If I could tell you I would let you know.

W.H. Auden

Tuesday, March 6, 2012

Grasshoppers and Ants

My trusty Tracker was coated in a layer of feathery, fine snow this morning, so powder dry that I was able to forgo the ice scraper and sweep the windshield with the wipers.  With the first swipe, the snow flew into the air in an explosion of glitter crystals. Breathtaking. It was slow going over the snowy pass, but I took my time and made it in without incident.  Just another hair-raising morning commute to work. Hi ho, hi ho.

Would that my office afforded such random acts of senseless beauty as glitter crystals, but alas, it was never thus. I’m mired in the metaphorical mud at the art factory, engaged in a long slog with no end in sight.  I know, I know, I should be grateful to have a job.  But, I must say, I’m tired of being grateful for a job that I don't love.  Is it evil to admit that I’m deeply jealous of my unemployed brothers and sisters? 
I’m sure the experience of unemployment is much less satisfying in practice than in theory.  It’s interesting to see how different people react. One unemployed person I know treats his job search like a full-time job.  He’s at it every day, making calls, searching sites, networking with others in his field, researching possibilities for advanced training. In the few months he has been unemployed he has already had several interviews.  In the meantime he stretches every dollar until the eagle screams.  His unemployment benefit is a fraction of his former salary, but he manages to live on it gracefully, if carefully. He’s a poster child for why the Democrats extended unemployment benefits.  He is inspiring.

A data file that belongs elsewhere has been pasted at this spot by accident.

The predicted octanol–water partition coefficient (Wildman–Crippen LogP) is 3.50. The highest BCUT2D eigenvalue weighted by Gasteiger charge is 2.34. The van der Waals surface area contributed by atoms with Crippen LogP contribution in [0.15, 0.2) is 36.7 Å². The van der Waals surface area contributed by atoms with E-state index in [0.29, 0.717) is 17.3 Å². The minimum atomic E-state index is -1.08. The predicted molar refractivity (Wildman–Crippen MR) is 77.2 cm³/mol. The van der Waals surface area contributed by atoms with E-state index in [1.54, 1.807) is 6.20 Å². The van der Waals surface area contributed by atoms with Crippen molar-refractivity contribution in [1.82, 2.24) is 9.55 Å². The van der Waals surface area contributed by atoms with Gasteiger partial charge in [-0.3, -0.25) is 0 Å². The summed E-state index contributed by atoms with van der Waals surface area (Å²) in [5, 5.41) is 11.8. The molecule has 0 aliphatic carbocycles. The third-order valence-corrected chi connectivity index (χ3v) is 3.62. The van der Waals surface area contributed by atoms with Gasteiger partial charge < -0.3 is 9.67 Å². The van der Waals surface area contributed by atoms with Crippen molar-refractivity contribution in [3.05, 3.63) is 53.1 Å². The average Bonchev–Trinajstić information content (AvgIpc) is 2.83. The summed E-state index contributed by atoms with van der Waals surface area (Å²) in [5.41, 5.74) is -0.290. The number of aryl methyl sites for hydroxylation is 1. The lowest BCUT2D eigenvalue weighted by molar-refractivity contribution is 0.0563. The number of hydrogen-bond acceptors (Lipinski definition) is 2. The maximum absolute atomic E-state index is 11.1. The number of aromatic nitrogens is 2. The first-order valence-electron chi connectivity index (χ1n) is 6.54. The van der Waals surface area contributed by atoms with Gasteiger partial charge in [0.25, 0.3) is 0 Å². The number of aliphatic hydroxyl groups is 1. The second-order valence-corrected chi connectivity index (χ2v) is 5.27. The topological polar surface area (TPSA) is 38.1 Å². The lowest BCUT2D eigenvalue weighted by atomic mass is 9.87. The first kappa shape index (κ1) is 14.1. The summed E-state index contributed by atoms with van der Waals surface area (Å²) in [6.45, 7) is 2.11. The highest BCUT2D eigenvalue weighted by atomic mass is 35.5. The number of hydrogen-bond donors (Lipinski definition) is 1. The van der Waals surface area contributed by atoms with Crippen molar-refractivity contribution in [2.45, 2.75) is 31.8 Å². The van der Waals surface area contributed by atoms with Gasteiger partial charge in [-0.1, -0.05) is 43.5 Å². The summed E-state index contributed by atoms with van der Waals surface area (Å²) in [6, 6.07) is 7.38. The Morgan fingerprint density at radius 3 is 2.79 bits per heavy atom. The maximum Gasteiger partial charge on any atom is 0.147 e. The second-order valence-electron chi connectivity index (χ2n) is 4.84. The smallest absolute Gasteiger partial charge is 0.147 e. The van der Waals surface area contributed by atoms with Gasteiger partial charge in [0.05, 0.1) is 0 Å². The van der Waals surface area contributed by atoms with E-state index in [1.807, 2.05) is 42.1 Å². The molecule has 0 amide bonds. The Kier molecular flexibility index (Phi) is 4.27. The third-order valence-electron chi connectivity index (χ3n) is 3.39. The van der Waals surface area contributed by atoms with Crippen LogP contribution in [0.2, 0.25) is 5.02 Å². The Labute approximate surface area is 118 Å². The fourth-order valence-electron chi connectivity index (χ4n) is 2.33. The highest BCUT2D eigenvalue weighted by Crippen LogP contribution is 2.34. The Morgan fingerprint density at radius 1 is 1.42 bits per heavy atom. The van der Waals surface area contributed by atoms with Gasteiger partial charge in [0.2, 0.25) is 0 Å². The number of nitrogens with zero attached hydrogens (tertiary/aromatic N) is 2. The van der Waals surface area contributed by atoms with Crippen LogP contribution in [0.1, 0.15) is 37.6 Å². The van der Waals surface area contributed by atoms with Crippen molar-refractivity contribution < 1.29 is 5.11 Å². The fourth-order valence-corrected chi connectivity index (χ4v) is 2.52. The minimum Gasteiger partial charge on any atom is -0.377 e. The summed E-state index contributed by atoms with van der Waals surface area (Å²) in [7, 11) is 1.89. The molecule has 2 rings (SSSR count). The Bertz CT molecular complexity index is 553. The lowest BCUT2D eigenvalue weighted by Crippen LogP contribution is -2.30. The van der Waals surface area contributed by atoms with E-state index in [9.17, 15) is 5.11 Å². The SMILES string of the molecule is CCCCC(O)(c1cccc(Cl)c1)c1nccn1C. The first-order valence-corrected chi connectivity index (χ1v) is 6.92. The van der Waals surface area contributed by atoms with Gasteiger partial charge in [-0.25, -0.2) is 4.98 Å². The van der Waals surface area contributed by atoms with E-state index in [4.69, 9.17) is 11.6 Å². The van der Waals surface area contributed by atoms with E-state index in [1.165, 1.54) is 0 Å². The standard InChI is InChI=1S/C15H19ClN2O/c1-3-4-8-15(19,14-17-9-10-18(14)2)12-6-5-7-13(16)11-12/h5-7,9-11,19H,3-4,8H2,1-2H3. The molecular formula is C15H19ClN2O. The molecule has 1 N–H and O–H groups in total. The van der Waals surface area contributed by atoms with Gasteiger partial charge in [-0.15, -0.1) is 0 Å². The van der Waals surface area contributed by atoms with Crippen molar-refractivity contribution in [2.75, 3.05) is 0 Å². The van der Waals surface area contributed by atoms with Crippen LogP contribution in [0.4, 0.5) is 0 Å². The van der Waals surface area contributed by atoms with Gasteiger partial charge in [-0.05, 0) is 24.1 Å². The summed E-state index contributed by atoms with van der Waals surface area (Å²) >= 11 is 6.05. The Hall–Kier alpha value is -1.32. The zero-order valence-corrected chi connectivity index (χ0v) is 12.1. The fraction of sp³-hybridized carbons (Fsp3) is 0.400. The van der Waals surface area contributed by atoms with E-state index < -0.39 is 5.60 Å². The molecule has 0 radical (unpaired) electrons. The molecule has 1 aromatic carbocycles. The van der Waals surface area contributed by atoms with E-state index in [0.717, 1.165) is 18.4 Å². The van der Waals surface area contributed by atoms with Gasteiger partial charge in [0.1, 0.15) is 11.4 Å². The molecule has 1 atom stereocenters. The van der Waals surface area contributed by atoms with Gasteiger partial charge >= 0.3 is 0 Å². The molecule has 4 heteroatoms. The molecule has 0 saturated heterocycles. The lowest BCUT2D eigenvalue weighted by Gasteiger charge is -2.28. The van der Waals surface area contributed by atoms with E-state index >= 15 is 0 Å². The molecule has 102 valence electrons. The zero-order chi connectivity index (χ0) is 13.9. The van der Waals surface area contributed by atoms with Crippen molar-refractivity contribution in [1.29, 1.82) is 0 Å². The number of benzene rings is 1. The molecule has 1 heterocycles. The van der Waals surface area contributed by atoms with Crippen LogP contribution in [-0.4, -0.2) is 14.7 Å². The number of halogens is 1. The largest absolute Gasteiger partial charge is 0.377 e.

Another person I know has been unemployed for a couple of years now and appears to have done nothing about it. He worked the system for as long as he could while making no attempt to find work or improve his skills.  All the while, he was living way beyond his means. Now his benefits have run out, his savings are gone and he has nothing to show for it.  He received benefits for two years, made no effort to improve his situation, and now he wants to play the victim. He’s the poster child for why the Republicans didn’t want to extend unemployment benefits.  It’s – pick your adjective - depressing? Infuriating? 

If we as a country are going to talk about the unemployed, we have to talk about them accurately and unemotionally. In my experience, most of the unemployed fall into the first camp. They deserve our full-hearted support.  But have to acknowledge the minority personified by bachelor number two.  They are the grasshoppers who sing while we ants toil.  It’s very hard to summon any compassion for them, particularly since they tend to tar all of the unemployed with their slacker brush.

If I had two years of unemployment benefits stretched out before me, I’d like to believe that I’d go back to school and reinvent myself one more time.  I'd like to believe that I'd use it as an opportunity to improve my life.  But, who knows?  Maybe I’d spend my days reading and watching TV.  Maybe I’d drain my bank account and sponge off Sequoia. 
I’ll tell you this: I’d love to have the opportunity to find out.  Unfortunately, I don’t foresee being laid off any time soon. In a company full of net expense-generators, I'm one of the few net income-generators. If only I weren’t so damn valuable J